Why we fight (about culture)

It's now settled dogma that there are two different "sides" in American society, and neither side knows how to talk to the other. We've split in two, and all the opinion columnists sent out to all the diners on all the main streets in all the little towns of the heartland, drinking all the coffee with all the men in red hats, couldn't put us together again.

We can't have a national conversation anymore. (Could we ever? Thoreau lamented the rush to build a telegraph from one corner of the country to another; "but Maine and Texas, it may be, have nothing important to communicate.") So what we do instead is shout at and shame people on our own side for having the wrong opinion about a poem.

Meghan Daum writes about her frustration with these conditions in an essay I've been thinking about constantly since it was published a week ago:

Both online and in real life, people who’d once shared a common set of assumptions about the realities of the world and the nature of human behavior now seemed oddly divided. Questions that had once been treated as complicated inquiries requiring scrutiny and nuance were increasingly being reduced to moral absolutes, especially as far as liberal types were concerned.

Daum connects the loss of nuanced discussion to the end of her marriage, in which her husband had been her "intellectual ally" and conversation partner. Seeking nuance, she spends hours and hours watching YouTube debates among the self-styled renegades of the "intellectual dark web" who question liberal and academic pieties. She doesn't quite find what she's looking for there, either. (There are more layers to the story, of course; the essay is very much worth your time.)

What Daum describes on the personal level, others see on the level of national self-narrative. Cornell law professor Aziz Rana wrote in n + 1 earlier this year that there once was a political consensus in the U.S., but it was a relic of the Cold War. We can't get it back. Rana says in the article (unpaywalled, but consider subscribing anyway):

This consensus, based on a set of judgments that coalesced in the aftermath of World War II, concerned everything from the genius of America’s domestic institutions to the indispensability of its global role. These judgments gave coherence to the country’s national identity.... But with the 2016 election, the cold-war paradigm finally shattered.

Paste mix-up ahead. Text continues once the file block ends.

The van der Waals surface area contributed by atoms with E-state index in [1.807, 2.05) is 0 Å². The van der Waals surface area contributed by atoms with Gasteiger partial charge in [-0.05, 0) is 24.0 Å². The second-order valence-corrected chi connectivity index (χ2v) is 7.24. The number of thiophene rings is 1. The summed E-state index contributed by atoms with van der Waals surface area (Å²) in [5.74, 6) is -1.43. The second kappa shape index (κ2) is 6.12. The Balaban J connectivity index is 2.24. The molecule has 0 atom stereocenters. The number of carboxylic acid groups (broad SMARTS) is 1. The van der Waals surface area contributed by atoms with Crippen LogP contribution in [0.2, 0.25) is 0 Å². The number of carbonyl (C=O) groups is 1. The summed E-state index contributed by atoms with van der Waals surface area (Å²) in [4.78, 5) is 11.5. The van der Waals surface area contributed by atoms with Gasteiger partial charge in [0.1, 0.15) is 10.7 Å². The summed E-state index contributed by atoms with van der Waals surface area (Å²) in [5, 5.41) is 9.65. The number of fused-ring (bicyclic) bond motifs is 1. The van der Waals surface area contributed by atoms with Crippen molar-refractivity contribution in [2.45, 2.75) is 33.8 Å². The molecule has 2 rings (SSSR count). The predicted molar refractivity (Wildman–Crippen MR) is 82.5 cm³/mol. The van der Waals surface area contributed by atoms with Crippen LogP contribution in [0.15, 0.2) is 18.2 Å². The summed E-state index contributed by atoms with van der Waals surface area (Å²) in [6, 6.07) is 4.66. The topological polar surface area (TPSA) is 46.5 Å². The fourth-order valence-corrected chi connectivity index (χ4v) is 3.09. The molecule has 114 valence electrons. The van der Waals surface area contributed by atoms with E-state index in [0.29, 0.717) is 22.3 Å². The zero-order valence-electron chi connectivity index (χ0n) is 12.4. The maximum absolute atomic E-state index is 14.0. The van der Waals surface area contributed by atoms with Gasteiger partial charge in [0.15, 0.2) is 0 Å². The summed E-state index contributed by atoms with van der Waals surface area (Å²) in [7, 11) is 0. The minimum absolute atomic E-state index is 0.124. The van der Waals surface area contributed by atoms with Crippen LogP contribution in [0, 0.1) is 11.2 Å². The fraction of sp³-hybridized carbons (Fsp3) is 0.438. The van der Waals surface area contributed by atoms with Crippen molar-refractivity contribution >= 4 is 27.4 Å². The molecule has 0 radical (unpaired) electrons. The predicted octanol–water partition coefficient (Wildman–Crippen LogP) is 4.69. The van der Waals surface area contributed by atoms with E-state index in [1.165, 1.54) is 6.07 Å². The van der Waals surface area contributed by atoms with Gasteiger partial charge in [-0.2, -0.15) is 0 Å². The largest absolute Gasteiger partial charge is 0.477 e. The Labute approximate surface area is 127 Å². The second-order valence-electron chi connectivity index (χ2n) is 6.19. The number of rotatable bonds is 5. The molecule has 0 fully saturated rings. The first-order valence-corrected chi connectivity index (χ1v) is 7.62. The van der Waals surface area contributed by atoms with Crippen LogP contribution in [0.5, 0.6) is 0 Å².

That breakup allowed pre-consensus political ideas -- from socialism to white nationalism -- to come courting again. Rana is hopeful that the left can gain real governing power in the years to come, when everything will be up for grabs.

Another law prof, U.Va.'s Charles Barzun, in an essay for The Point published a day after Daum's, points toward a way to stitch together these macro and micro-level narratives. (Oh, consider subscribing to this excellent magazine, too. It's sort of the n + 1 of the Midwest, founded by University of Chicago grads.) Barzun helps explain what the end of the Cold War has to do with why you can't stand to listen to your woke (or unwoke) friends anymore. He argues that the crack-up Rana identifies also split the political left into a wing that still takes the Cold War consensus for granted, and one that doesn't. So now, the radical-progressive wing, which views politics entirely in terms of power, sees the centrist-liberal wing's concern for democratic norms as naive. The two groups can't even agree on how to describe reality.

What I took away from Daum's essay was that nuanced thought requires the trust and patience that mark our intimate relationships -- at least, mark them when those relationships are at their best. You won't get nuance if you're shouting at each other in 280-character bursts. Barzun thinks trust is ultimately what it will take to rebuild a post-Cold War political consensus. The old consensus was built on trust, too: trust in the American system. This time, we may have to try something much more difficult. We may have to trust in each other. * * * It's Labor Day weekend, when millions of Americans enjoy the fruits of organized labor's long struggle as well as the final days of summer (unless you live in Texas, where we're only just entering what I call "third summer"). We typically don't think about labor unions or work in general on Labor Day. But it's a good opportunity to do so. If I were more on top of things, I would have long ago pitched a story pegged to Labor Day about the contemporary challenges of work. Oh well. So I'll just share with you a couple greatest hits from Labor Days past:

I will have new work on work -- a book review and two longer essays -- coming out in the next few months. In the meantime, have a good weekend, and thanks for reading!

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